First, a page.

Many of the questions from the audience were about writing and culture, rather than about Fitzgerald.
Stan, speaking of how post-war, schools offering MFAs began teaching ‘how to write’, as opposed to before the war, when writers came out of their hometown and got published. In these writing courses, it all had to be about people. They have a number of aphorisms, and he suggests that not all of them are always necessarily true. For example, it is okay to tell, not show, such as showing background.
That struck me as one of the reasons that “Real Litrachur” has always looked down on sf — that it frequently was not only about humans — the universe, its immutable laws, and aliens, get in the way of all about people.
Powers commented that we can, and need to, write of how “to survive the future we’ve brought on ourselves”, and pay attention to the natural world. He went on to speak of time frames, that culture has changed the world so rapidly that a century ago seems like ancient times.
Together, the conversation between the two, and that in response to the audiences’ questions, was well worth my attendance.
Over lunch, Sarah Avery, a fantasy author who remembered me from Capclave, sat at my table, and we had an interesting conversation, one enlightening in part to the young man interested in writing non-fiction who shared our table, about the publishing industry and how one becomes published.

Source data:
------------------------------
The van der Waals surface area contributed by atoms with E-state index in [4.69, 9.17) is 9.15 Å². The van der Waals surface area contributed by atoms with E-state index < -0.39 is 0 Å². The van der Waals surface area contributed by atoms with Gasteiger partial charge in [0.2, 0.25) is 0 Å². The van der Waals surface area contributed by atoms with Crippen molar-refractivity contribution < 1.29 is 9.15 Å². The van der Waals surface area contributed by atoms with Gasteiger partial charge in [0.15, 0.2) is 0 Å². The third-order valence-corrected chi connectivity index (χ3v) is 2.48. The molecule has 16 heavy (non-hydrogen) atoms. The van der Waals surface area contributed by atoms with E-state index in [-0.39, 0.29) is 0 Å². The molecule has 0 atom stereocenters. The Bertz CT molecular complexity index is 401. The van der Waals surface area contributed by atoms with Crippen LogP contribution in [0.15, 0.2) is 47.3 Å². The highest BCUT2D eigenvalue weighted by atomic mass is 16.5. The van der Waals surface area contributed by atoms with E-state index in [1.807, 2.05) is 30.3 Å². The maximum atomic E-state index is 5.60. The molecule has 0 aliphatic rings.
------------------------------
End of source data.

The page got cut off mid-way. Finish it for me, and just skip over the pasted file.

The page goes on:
The afternoon keynote speaker was Alice McDermott, whose topic was “Storytelling and the Quintessence of Dust.” She spoke of humans as the quintessence being from Hamlet, and that the theme of the festival was ‘storytelling and more than human’, and referencing January 6th, perhaps it should be “better than human”, that all the assholes are merely human, that nature is not that.
To tell the truth, I found her speech, which seemed to be about half or more nothing but quotes about dust and related subjects from many authors and poets, somewhat assembled and forced. Certainly, I have heard many “lesser” authors, “mere” genre writers, give stronger speeches that grew from their own personal experience. She also noted that much is about humans, who on appearing, are the trouble that enters a story, rather than much sf and fantasy, where we can be that which resolves at least some of the troubles.
Stan made the introductory remarks for Powers, speaking of being a reader, and the joys of friends you have found in reading, even if you never meet them, and about Powers writing, including The Goldbug Variations and Echomancer, which Stan said were about loners, scientists doing science, and making it exciting, which explained to me why they chose Stan as the special guest for the Festival.
Powers for his part, read his favorite among the few short stories he has written, “To The Measures Fall”, and is a good reader, though that seemed more like a novelette than a short story.
Not planning on going to the signing, or the afternoon workshops, I left at this point.